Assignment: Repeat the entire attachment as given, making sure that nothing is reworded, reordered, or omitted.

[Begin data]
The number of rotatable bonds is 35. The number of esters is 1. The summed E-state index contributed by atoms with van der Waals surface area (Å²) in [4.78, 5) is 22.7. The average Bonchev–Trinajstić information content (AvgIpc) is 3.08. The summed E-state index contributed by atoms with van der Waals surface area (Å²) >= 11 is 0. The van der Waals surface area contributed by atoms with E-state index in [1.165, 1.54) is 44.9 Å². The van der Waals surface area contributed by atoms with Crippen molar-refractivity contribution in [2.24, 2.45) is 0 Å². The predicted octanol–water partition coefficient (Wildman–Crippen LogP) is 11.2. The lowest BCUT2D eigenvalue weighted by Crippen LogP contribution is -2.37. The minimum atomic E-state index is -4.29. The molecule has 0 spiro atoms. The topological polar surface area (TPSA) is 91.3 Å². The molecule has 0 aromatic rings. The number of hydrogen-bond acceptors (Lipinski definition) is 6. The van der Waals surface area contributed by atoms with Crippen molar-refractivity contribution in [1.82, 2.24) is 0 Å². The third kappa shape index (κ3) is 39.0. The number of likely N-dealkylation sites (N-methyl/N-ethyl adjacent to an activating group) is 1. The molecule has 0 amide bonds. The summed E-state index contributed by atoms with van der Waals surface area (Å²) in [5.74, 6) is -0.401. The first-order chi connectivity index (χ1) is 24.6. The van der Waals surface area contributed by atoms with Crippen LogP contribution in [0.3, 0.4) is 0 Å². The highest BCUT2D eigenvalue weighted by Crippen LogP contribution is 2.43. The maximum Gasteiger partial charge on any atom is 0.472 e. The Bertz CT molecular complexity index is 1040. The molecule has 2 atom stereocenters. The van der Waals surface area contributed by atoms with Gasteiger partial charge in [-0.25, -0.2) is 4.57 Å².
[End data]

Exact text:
The number of rotatable bonds is 35. The number of esters is 1. The summed E-state index contributed by atoms with van der Waals surface area (Å²) in [4.78, 5) is 22.7. The average Bonchev–Trinajstić information content (AvgIpc) is 3.08. The summed E-state index contributed by atoms with van der Waals surface area (Å²) >= 11 is 0. The van der Waals surface area contributed by atoms with E-state index in [1.165, 1.54) is 44.9 Å². The van der Waals surface area contributed by atoms with Crippen molar-refractivity contribution in [2.24, 2.45) is 0 Å². The predicted octanol–water partition coefficient (Wildman–Crippen LogP) is 11.2. The lowest BCUT2D eigenvalue weighted by Crippen LogP contribution is -2.37. The minimum atomic E-state index is -4.29. The molecule has 0 spiro atoms. The topological polar surface area (TPSA) is 91.3 Å². The molecule has 0 aromatic rings. The number of hydrogen-bond acceptors (Lipinski definition) is 6. The van der Waals surface area contributed by atoms with Crippen molar-refractivity contribution in [1.82, 2.24) is 0 Å². The third kappa shape index (κ3) is 39.0. The number of likely N-dealkylation sites (N-methyl/N-ethyl adjacent to an activating group) is 1. The molecule has 0 amide bonds. The summed E-state index contributed by atoms with van der Waals surface area (Å²) in [5.74, 6) is -0.401. The first-order chi connectivity index (χ1) is 24.6. The van der Waals surface area contributed by atoms with Crippen LogP contribution in [0.3, 0.4) is 0 Å². The highest BCUT2D eigenvalue weighted by Crippen LogP contribution is 2.43. The maximum Gasteiger partial charge on any atom is 0.472 e. The Bertz CT molecular complexity index is 1040. The molecule has 2 atom stereocenters. The van der Waals surface area contributed by atoms with Gasteiger partial charge in [-0.25, -0.2) is 4.57 Å².